Pharmacogenomics: Pioneering the Delivery of Individualized Medicine

    Children suffering from catastrophic diseases face additional challenges once they enter treatment. Some young patients suffer unexpected harsh, adverse reactions to therapeutic drugs; other children may undergo months of therapy that weakens them and makes them feel ill, and yet ultimately not benefit at all from the treatment.

    But now, the many frustrated physicians, pharmacists, and parents who have to watch those children bear the extra burden of terrible side effects and lost time have real hope that such suffering will become part of medical history. Investigators at St. Jude Children’s Research Hospital are helping to create a new field of medical diagnosis and care. This field, called pharmacogenomics, is a cutting-edge technology for studying how populations of specific genes control an individual’s response to drug therapy. Such studies are identifying genetic variations in gender, race, and ethnic backgrounds that contribute to the success or failure of therapy.

    One of the most prominent experts in this emerging field is Dr. William Evans, the scientific director and deputy director of St. Jude [editor's note: Dr. Evans is now the Director of St. Jude Children's Research Hospital]. A true pioneer in pharmacogenomics, he coauthored a major review of the field that was published in February 2003 in the prestigious New England Journal of Medicine.

    This new approach to medicine gives physicians a genetic snapshot of each patient’s potential response to drug therapy – before treatment even begins. Using a technique called gene expression profiling, researchers study which of the genes that activate or break down drugs are active in a particular patient. These expression profiles are fingerprints that identify patients likely to benefit from treatment or suffer a toxic reaction. Thus, pharmacogenomics offers hope for lowering healthcare costs by speeding recovery, avoiding the complications of treatments, and shortening hospital stays.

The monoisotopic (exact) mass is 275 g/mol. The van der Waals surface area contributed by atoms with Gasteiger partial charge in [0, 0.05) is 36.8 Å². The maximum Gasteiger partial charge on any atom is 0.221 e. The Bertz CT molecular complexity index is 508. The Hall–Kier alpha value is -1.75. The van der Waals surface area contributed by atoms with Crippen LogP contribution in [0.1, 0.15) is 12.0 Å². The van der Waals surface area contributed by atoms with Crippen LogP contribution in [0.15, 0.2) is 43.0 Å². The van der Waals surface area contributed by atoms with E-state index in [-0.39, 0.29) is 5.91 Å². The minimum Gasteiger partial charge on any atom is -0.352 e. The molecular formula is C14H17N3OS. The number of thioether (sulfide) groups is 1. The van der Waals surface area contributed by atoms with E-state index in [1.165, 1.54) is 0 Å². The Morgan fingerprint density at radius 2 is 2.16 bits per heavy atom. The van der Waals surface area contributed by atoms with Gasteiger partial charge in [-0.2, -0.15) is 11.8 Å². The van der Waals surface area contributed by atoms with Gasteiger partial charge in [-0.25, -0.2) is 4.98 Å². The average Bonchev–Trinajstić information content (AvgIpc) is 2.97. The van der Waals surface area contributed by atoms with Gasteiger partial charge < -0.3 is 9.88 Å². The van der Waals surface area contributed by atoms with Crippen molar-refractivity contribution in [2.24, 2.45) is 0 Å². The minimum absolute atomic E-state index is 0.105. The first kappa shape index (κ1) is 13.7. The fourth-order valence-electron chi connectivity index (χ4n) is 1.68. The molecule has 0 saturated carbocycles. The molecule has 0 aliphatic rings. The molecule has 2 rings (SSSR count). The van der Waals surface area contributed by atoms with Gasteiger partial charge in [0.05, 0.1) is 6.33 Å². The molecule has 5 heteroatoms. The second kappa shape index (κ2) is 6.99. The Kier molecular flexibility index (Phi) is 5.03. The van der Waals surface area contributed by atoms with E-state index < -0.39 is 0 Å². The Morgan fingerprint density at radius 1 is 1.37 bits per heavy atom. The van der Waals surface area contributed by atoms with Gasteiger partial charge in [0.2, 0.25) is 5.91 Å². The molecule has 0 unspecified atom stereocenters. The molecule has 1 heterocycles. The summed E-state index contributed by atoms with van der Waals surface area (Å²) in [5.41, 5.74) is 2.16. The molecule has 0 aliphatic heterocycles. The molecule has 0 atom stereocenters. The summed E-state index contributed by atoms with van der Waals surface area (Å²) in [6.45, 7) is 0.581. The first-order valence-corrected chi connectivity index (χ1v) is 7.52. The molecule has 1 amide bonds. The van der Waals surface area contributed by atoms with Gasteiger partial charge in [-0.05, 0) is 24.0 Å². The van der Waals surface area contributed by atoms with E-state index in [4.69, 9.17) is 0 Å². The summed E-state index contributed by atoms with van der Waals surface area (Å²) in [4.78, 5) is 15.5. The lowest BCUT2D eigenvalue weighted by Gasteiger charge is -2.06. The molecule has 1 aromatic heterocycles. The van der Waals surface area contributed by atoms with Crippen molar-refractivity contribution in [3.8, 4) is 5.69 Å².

Dr. Mary Relling is now leading a major NIH-funded program at St. Jude to identify the major pharmacogenetic determinants of treatment response in children with acute lymphoblastic leukemia (ALL), and she and her colleagues are world leaders in extending these studies to other catastrophic diseases in children.

    In the clinic, St. Jude physicians now use pharmacogenomics to differentiate among the individual subtypes of ALL, each of which responds differently to chemotherapy. By using gene expression profiling to study cancerous white blood cells, St. Jude physicians can rapidly diagnose specific types of ALL, while eliminating the imprecise, labor-intensive process that previously required the combined expertise of several specialists (hematologist/oncologist, pathologist, cytogeneticist).

    This new approach also has the potential to differentiate among those patients with ALL who can be treated with moderate doses of chemotherapy from those who should be treated aggressively. Thus, the strong medicine needed to treat cancers will be given in lower doses to those who can benefit fully from less aggressive treatment, while sparing them the worst side effects of treatment.

    As data accumulate on the genetic basis for how the body metabolizes, transports, and responds to drug increases, it may become possible to select many drugs and their dosages based on the individual patient’s inherited ability to metabolize, eliminate, and respond to these medications. Thus, the field will impact not only the treatment of cancers, but also the treatment of asthma, depression, high blood pressure, and other medical conditions.

    St. Jude is working hard to establish pharmacogenomics as a standard of care for specific diseases. This could encourage medical insurance coverage of this rapidly evolving approach to therapy; and that, in turn, would ensure that the benefits of this technology are available to all patients of all ages, and not restricted to only those patients who can afford it.

    June 2004